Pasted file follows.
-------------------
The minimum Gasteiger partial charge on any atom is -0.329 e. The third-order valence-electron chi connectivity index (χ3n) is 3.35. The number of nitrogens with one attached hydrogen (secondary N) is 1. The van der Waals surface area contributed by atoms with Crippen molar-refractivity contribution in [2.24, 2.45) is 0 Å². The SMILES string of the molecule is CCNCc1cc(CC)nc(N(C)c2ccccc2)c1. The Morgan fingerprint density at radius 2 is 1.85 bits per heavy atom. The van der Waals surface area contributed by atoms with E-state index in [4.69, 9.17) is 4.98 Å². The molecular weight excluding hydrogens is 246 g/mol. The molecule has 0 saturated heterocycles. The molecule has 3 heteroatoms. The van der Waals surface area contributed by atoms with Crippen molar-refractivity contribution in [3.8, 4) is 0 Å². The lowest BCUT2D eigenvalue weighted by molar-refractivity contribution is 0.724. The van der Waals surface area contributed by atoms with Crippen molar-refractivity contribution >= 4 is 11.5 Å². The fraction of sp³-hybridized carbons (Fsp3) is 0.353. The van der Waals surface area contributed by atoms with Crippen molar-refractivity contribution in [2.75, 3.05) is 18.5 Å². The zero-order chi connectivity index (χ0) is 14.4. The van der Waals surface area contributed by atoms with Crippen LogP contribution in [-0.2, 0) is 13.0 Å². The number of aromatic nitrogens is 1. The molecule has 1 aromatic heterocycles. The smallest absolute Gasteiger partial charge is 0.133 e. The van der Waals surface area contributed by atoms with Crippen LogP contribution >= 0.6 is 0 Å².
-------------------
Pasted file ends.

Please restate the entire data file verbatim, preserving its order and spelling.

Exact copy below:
The minimum Gasteiger partial charge on any atom is -0.329 e. The third-order valence-electron chi connectivity index (χ3n) is 3.35. The number of nitrogens with one attached hydrogen (secondary N) is 1. The van der Waals surface area contributed by atoms with Crippen molar-refractivity contribution in [2.24, 2.45) is 0 Å². The SMILES string of the molecule is CCNCc1cc(CC)nc(N(C)c2ccccc2)c1. The Morgan fingerprint density at radius 2 is 1.85 bits per heavy atom. The van der Waals surface area contributed by atoms with E-state index in [4.69, 9.17) is 4.98 Å². The molecular weight excluding hydrogens is 246 g/mol. The molecule has 0 saturated heterocycles. The molecule has 3 heteroatoms. The van der Waals surface area contributed by atoms with Crippen molar-refractivity contribution in [3.8, 4) is 0 Å². The lowest BCUT2D eigenvalue weighted by molar-refractivity contribution is 0.724. The van der Waals surface area contributed by atoms with Crippen molar-refractivity contribution >= 4 is 11.5 Å². The fraction of sp³-hybridized carbons (Fsp3) is 0.353. The van der Waals surface area contributed by atoms with Crippen molar-refractivity contribution in [2.75, 3.05) is 18.5 Å². The zero-order chi connectivity index (χ0) is 14.4. The van der Waals surface area contributed by atoms with Crippen LogP contribution in [-0.2, 0) is 13.0 Å². The number of aromatic nitrogens is 1. The molecule has 1 aromatic heterocycles. The smallest absolute Gasteiger partial charge is 0.133 e. The van der Waals surface area contributed by atoms with Crippen LogP contribution >= 0.6 is 0 Å².